HPV is an infection causing mucous membrane growths, also known as warts, to develop on the skin. Certain types of the HPV infection can cause cervical cancers. There are more than 100 varieties of HPV and these can all cause warts to develop on different parts of the body including the feet, genitals, face, or neck. Some types of genital HPV can cause cancer of the lower part of the uterus.
Often, the body's immune system defeats an HPV infection before it can create warts or changes to the cervix. When changes do appear, they vary depending on which variety of HPV is involved. Symptoms can include:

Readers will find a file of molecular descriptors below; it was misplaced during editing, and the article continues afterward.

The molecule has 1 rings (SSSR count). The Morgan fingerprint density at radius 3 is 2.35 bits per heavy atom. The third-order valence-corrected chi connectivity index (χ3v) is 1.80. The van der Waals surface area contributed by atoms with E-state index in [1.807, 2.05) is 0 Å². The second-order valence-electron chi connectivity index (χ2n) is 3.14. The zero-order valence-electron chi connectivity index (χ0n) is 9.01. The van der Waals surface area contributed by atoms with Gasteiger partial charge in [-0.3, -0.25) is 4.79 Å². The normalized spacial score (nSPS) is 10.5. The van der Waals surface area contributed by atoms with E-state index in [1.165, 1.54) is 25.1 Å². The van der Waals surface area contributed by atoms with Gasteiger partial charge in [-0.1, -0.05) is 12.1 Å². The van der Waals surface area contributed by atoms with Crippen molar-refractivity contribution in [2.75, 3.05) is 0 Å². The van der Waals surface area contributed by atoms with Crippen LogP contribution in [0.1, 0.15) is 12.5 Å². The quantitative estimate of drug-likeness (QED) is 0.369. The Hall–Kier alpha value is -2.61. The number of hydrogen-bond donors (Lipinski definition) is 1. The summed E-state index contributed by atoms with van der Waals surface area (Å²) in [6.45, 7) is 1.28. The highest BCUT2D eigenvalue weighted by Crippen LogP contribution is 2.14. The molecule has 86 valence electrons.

The HPV infection usually occurs as the result of a cut or abrasion on the skin where the virus can enter. The virus itself is transferred primarily by skin-to-skin contact. HPV infections in the genitals are contracted through sexual intercourse, anal sex, and other skin-to-skin contact in the genital region. Some HPV infections that result in oral or upper respiratory lesions are contracted through oral sex. Diagnosis can sometimes be made by looking at the warts themselves. If genital warts aren't visible, tests such as Pap test or DNA test will be able to determine the degree of HPV. Most HPV infections go away by themselves and don't cause cancer. But abnormal cells can develop when high-risk types of HPV don't go away.